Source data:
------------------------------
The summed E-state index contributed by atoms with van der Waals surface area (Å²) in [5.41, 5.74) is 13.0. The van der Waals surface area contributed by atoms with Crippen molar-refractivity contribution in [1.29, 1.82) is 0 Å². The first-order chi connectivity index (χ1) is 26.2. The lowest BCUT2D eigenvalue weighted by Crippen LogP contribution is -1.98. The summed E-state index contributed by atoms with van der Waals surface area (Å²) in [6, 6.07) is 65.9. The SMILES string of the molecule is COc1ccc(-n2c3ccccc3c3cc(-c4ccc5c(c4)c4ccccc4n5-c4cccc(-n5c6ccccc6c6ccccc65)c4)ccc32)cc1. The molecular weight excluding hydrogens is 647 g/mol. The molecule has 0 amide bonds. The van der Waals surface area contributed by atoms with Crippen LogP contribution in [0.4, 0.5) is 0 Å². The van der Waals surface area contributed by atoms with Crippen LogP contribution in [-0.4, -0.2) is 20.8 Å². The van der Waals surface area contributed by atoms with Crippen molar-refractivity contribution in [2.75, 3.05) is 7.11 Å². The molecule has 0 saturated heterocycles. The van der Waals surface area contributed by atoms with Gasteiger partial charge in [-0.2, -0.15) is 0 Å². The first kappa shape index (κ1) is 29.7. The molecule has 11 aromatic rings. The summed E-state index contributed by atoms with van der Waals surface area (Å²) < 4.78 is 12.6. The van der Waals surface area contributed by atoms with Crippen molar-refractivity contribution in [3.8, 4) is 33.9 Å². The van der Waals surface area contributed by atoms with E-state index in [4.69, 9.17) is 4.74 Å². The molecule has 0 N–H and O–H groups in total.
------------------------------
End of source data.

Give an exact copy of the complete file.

The summed E-state index contributed by atoms with van der Waals surface area (Å²) in [5.41, 5.74) is 13.0. The van der Waals surface area contributed by atoms with Crippen molar-refractivity contribution in [1.29, 1.82) is 0 Å². The first-order chi connectivity index (χ1) is 26.2. The lowest BCUT2D eigenvalue weighted by Crippen LogP contribution is -1.98. The summed E-state index contributed by atoms with van der Waals surface area (Å²) in [6, 6.07) is 65.9. The SMILES string of the molecule is COc1ccc(-n2c3ccccc3c3cc(-c4ccc5c(c4)c4ccccc4n5-c4cccc(-n5c6ccccc6c6ccccc65)c4)ccc32)cc1. The molecular weight excluding hydrogens is 647 g/mol. The molecule has 0 amide bonds. The van der Waals surface area contributed by atoms with Crippen LogP contribution in [0.4, 0.5) is 0 Å². The van der Waals surface area contributed by atoms with Crippen LogP contribution in [-0.4, -0.2) is 20.8 Å². The van der Waals surface area contributed by atoms with Crippen molar-refractivity contribution in [2.75, 3.05) is 7.11 Å². The molecule has 0 saturated heterocycles. The van der Waals surface area contributed by atoms with Gasteiger partial charge in [-0.2, -0.15) is 0 Å². The first kappa shape index (κ1) is 29.7. The molecule has 11 aromatic rings. The summed E-state index contributed by atoms with van der Waals surface area (Å²) < 4.78 is 12.6. The van der Waals surface area contributed by atoms with Crippen molar-refractivity contribution in [3.8, 4) is 33.9 Å². The van der Waals surface area contributed by atoms with E-state index in [4.69, 9.17) is 4.74 Å². The molecule has 0 N–H and O–H groups in total.